Shell reported soaring profits in the face of falling oil prices yesterday as it appointed Charles “Chad” Holliday as its new chairman.
Mr Holliday, already a Shell non-executive director and former chairman of Bank of America, will take over from Jorma Ollila, who has held the position for nine years, at the annual meeting next year. He left Bank of America earlier this month when its board voted to expand the responsibilities of the chief executive Brian Moynihan.
Shell reported a better than expected third-quarter profit of $5.8bn (£3.6bn) – a 31 per cent jump on the same period last year when its bottom line was hit by spiralling costs that have since been cut sharply.
The cost reductions helped Shell to increase profits at its “upstream” exploration and production unit by 25 per cent to £4.34bn, despite a 20 per cent slide in the oil price since the start of the summer. Meanwhile, profits doubled at its “downstream” operation to $1.79bn, as the falling cost of oil increased the margin on its refining business.
Although Shell’s third-quarter profits were much higher than the year before, they were down 4.1 per cent on the $6.1bn reported for the previous three months.
Furthermore, analysts warned, oil and gas prices have continued to decline sharply since the end of the quarter, threatening further revenue declines at Shell and its competitors.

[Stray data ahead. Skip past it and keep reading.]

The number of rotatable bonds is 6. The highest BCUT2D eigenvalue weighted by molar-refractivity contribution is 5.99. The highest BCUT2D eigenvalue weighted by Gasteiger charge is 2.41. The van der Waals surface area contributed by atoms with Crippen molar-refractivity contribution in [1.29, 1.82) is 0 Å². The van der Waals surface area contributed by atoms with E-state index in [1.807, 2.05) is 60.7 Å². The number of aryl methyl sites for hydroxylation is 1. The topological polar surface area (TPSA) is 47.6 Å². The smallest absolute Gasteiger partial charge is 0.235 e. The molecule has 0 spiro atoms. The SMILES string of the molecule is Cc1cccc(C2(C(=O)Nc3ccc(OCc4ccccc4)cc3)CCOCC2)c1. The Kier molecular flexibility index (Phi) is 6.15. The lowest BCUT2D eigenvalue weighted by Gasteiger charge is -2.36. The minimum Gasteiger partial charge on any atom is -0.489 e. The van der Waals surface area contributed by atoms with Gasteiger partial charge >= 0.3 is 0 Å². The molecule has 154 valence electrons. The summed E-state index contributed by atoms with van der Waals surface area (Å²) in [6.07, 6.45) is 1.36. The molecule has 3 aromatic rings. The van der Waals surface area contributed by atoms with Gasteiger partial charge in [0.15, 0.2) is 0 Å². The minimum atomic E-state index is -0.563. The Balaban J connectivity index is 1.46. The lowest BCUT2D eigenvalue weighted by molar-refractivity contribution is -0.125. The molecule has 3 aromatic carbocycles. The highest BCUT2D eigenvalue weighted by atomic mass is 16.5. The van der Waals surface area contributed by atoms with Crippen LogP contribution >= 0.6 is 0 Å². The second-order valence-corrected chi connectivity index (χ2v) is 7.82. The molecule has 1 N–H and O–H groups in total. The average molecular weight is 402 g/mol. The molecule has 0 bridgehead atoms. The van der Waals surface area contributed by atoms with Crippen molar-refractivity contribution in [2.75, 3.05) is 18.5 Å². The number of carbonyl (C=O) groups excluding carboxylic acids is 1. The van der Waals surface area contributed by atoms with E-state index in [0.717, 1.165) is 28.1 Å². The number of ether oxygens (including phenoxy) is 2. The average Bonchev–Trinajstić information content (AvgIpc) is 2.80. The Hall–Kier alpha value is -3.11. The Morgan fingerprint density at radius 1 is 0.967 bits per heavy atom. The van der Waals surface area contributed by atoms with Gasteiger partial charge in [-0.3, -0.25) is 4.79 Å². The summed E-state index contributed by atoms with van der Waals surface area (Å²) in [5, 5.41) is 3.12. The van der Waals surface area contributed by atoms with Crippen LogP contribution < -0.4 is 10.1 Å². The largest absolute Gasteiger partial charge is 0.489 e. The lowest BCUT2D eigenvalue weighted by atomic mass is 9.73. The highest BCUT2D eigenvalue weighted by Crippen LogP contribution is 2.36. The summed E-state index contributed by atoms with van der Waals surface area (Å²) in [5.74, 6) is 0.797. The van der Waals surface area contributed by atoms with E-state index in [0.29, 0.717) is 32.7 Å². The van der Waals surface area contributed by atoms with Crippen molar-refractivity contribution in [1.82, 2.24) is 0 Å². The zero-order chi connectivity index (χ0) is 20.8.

These concerns sent Shell’s share price down by 6p to 2,307.5p.
Ben van Beurden, Shell’s chief executive, said: “The recent decline in oil prices is part of the volatility in our industry. It underlines the importance of our drive to get a tighter grip on performance management, keep a tight hold on costs and spending, and improve the balance between growth and returns.
“Our results show that we are delivering on the three priorities I set out at the start of 2014: better financial performance, enhanced capital efficiency and continued strong project delivery,”
Shell, which has been reducing investment and selling assets this year, said oil and gas production for the third quarter was 2.79 million barrels of oil equivalent a day, down 5 per cent year on year. But stripping out the impact of disposals, it said underlying production was up 2 per cent. It raised its dividend by 4 per cent to 47p a share.
In addition to working for Bank of America, Mr Holliday, who joined Shell’s board in 2010, was chief executive of the chemicals giant DuPont from 1998 to 2009. He remains a non-executive director of Bank of America.
Tony Shepard, an analyst at Charles Stanley, expects oil prices to remain depressed throughout next year, but he added: “Shell’s production profile has improved and should be more robust to the new operating environment.”
BP’s profit fell 19 per cent to $3bn this week as it suffered from the oil price decline and its Russian joint venture was hit by a tumbling rouble.Reuse content